All I will take, said bulat.

Wootz and swords made of Wootz continued to capture the imagination of the world. It was the subject of many stories, like the one between King Richard the Lion Hearted and Sultan Saladin the Saracen. This story, perhaps best explains what it meant to have a Wootz sword and what it is capable of.

The trade of Wootz continued in the 17th century, with accounts of Persia and Golconda trading this marvellous alloy, during the Qutb Shahi reign.

In recent history, Wootz finds mention again, during the Revolt of 1857. The swords had such a reputation that the British decided to destroy all Wootz swords. They had to build a special machine for this, because the shearing blades meant to cut the Wootz swords, themselves got cut by the tough Wootz blades.


India, today, is the 4th largest producer of steel, with 86.5 million metric tons of crude steel production. Given that this is the place where the finest steel was invented, there’s a long way to go. Sure, we don’t make swords anymore, but it is unimaginable to imagine a world without steel. Pretty much the same way, as it was, since the first Wootz sword was forged thousands of years ago.


I must make a special mention of the book, “India’s Legendary Wootz Steel—An Advanced Material of the Ancient World“, by Sharada Srinivasan and Srinivasa Ranganathan. This book has been the major source of reference for this post.


  • Srinivasan, Sharada, and Srinivasa Ranganathan. India’s Legendary Wootz Steel: An Advanced Material of the Ancient World. Bangalore: National Institute of Advanced Studies and Indian Institute of Science, 2004. Print.
  • Forbes, R. J. “The Early Story of Iron.” Studies in Ancient Technology. 2. Rev. ed. Leiden: Brill Academic Pub, 1964. 238-140. Print.
  • Jeans, J. Stephen. “Early History.” Steel: Its History, Manufacture, Properties, and Uses. London: E. & F.N. Spon, 1880. 8. Print.
  • Rickard, T. A. “The Primitive Smelting of Iron.” American Journal of Archaeology (1939): 100-01. Print.
  • Sasisekaran, B., and B. Raghunatha Rao. “Iron in Ancient Tamil Nadu.” India; Metallurgy in India: A Retrospective. NML Jamshedpur. Web. 17 July 2015. .
  • Sherby, O.D., and J. Wadsworth. “Ultrahigh Carbon Steels, Damascus Steels, and Superplasticity.” (1997). Web. 17 July 2015. .
  • Sinopoli, Carla M. “Craft Products and Craft Producers.” The Political Economy of Craft Production: Crafting Empire in South India, C.1350–1650. Cambridge UP, 2003. 192-193. Print.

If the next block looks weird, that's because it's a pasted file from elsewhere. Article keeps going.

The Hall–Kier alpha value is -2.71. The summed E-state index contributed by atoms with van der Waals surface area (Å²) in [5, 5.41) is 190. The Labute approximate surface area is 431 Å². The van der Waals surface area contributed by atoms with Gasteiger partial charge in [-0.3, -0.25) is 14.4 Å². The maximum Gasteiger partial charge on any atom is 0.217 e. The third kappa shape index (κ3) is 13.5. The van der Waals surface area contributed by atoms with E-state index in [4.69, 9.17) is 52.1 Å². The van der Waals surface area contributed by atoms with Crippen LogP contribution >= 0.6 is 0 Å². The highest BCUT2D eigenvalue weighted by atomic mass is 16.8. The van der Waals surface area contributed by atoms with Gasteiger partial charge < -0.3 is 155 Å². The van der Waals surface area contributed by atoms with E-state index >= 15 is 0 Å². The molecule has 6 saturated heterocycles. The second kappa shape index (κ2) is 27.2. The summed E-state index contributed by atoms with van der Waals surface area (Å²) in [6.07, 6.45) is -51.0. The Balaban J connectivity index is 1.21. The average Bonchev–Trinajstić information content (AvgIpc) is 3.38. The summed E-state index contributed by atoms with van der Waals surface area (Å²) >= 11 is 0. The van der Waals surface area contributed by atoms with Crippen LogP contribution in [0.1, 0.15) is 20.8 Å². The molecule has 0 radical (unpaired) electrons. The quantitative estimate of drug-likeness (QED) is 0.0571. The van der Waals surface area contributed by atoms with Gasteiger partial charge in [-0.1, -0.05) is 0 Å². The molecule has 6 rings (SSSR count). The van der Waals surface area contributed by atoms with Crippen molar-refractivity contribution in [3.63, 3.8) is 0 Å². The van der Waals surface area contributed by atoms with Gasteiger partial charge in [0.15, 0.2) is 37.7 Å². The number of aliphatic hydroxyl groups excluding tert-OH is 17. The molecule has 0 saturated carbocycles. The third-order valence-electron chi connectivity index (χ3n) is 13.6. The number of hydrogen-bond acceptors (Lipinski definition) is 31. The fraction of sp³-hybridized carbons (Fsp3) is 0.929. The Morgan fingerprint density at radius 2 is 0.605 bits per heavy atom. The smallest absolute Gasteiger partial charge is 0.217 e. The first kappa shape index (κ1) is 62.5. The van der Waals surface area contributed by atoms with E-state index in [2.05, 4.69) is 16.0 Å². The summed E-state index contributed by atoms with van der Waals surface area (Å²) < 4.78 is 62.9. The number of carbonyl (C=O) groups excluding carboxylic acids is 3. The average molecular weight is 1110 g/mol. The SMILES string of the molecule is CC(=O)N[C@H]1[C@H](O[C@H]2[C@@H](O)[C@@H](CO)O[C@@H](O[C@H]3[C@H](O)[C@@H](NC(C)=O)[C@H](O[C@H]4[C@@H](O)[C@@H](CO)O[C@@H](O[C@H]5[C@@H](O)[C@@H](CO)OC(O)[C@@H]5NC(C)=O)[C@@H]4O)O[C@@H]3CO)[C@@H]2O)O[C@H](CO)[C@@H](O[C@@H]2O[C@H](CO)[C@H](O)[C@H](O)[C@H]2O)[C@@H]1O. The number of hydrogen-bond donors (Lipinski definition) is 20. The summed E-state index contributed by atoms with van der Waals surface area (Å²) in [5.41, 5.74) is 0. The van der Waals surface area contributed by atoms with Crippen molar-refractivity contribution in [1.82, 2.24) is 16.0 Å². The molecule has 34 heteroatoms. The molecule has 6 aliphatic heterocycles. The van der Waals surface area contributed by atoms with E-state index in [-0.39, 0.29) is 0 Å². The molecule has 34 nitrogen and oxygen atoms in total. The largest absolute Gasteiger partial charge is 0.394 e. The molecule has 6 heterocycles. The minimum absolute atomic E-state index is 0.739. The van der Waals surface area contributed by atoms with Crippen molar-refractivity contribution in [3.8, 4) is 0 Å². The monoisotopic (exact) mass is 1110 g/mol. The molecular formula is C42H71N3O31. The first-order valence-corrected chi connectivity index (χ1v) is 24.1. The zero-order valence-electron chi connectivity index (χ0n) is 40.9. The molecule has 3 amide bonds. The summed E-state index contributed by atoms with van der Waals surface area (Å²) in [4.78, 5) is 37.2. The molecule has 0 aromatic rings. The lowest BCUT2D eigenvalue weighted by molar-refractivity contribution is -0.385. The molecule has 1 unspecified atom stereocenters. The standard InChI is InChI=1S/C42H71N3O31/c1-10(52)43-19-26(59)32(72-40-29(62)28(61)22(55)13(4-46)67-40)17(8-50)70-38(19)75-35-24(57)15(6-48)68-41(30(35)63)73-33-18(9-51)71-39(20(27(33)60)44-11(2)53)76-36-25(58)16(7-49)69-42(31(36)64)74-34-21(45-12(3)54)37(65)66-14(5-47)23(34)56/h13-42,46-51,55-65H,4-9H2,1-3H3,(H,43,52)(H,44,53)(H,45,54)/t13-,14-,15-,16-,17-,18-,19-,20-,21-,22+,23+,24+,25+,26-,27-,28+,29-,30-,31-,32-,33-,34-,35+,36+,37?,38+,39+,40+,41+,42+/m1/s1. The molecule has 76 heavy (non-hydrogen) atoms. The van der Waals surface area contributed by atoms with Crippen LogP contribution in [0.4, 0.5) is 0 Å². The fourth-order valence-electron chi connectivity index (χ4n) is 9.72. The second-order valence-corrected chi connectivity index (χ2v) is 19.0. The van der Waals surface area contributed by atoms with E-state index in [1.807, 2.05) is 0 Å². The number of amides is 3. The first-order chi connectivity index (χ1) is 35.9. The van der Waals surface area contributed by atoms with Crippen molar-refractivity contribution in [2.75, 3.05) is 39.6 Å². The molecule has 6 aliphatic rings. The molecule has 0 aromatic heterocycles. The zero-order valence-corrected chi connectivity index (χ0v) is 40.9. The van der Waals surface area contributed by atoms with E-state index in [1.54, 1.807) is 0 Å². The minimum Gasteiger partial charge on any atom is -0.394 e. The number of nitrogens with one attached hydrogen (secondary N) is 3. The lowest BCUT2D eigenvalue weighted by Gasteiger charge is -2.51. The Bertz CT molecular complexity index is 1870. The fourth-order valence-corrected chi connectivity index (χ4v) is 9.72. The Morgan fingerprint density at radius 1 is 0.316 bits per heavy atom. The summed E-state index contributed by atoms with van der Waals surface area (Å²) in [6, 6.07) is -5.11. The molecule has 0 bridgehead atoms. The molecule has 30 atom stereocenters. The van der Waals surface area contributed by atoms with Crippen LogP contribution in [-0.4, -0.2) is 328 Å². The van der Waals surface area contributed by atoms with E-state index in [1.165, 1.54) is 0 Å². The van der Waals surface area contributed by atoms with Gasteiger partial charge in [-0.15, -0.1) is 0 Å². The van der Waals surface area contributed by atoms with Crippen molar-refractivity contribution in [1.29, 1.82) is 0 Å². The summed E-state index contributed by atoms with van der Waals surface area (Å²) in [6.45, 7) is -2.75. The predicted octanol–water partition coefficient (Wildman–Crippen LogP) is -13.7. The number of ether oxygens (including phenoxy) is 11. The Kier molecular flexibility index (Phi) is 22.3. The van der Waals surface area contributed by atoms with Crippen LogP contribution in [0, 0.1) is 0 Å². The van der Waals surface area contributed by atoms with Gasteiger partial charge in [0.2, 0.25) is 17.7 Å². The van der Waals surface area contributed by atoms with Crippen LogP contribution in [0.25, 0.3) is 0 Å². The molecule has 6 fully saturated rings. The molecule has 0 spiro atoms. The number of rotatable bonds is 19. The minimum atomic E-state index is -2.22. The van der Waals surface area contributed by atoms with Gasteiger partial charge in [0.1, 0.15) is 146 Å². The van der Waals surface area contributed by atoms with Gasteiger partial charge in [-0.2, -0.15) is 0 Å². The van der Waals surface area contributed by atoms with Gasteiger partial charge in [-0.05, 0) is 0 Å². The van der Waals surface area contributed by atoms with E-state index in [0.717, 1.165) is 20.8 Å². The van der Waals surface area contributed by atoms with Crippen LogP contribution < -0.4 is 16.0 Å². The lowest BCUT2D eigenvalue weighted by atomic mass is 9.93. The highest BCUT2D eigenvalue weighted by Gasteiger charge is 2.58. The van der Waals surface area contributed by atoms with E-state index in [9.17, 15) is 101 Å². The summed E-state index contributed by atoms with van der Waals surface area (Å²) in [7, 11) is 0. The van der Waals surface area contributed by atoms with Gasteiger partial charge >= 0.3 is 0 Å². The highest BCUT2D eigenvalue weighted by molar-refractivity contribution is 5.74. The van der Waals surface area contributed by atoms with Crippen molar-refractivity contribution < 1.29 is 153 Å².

Bhawani: The Sword of Shivaji

An article in the Times of India from a few years ago, talks of Chhatrapati Shivaji’s Bhawani Sword  having originated in Toledo, Spain. This claim was supported (as a possibility) by none other than Babasaheb Purandare.

“Yes, it can be true because there has been documentary evidence to show that swords had been imported from Spain because of the quality of steel and the mastery of its workers in designing swords and knives,” confirms historian Babasaheb Purandare. According to Purandare, Shivaji possessed three swords which were named Bhawani, Jagdamba and Tulja. Via Desperately Seeking Shivaji’s Sword

Ninad Bedekar, however, casts doubts due the inscriptions on the sword.

What is the class (type) of the Bhawani sword?

According to S. N. Sen, the Bhawani sword is a Genoese blade and the firangi, a Toledo Blade. There is more information about the Bhawani sword being a Genoa blade.

Screen Shot 2014-11-30 at 16.46.56If you look at some of the old paintings of Shivaji, it seems that the sword on his right arm was a Patta or a Dandpatta, which has an integrated gauntlet. However, if we go by the description of the Bhawani in the text above, by Nick Evangelista, it could not have been a Patta. The existence of a spike, means that there could not have been a gauntlet.

AN01043315 001 l

Portrait of Shivaji; painting mounted onto an album folio. Inscribed. Album contains 26 paintings of Indian princes. Ink, opaque watercolour and gold on paper. Album bound in red leather and stamped on both covers with a central medallion, spine decorated with gold leaf. Interior cover marbled. Courtesy British Museum

There are many such images of Shivaji, that often depict a Dandpatta in the right hand and another sword in the left; which looks more like the firangi (which a straight blade).

There seem to be no specific references to a Toledo Sword or a Genoa sword — they always refer to them a the Toledo Blade or the Genoese Blade. Which makes sense because, according to this page in the Higgins Collection:

As European traders came to India in the 1500s and 1600s, they brought swords from the blademaking centers in Spain, Italy, and Germany. The blades of these swords were much admired in India, and some were fitted into Indian-made hilts. English swords were less respected: one Indian admiral of the 1600s remarked that English blades were “only fit to cut butter.”

So, while the blade itself was imported from either Spain or Italy, the class of the sword is an entirely different matter, because the sword was crafted locally. A distinction needs to be made between the blade and the sword, I suppose.

A sabre or Farang; slightly curved seventeenth century European steel blade stamped on each side with an Arabic inscription and chased on the right side with a crescent moon face; Indian iron basket hilt grip covered with purple and silver gilt cloth; flat circular pommel and curved spike. Green velvet covered wooden scabbard with chased gold mount and chape. Courtesy: Royal Collection Trust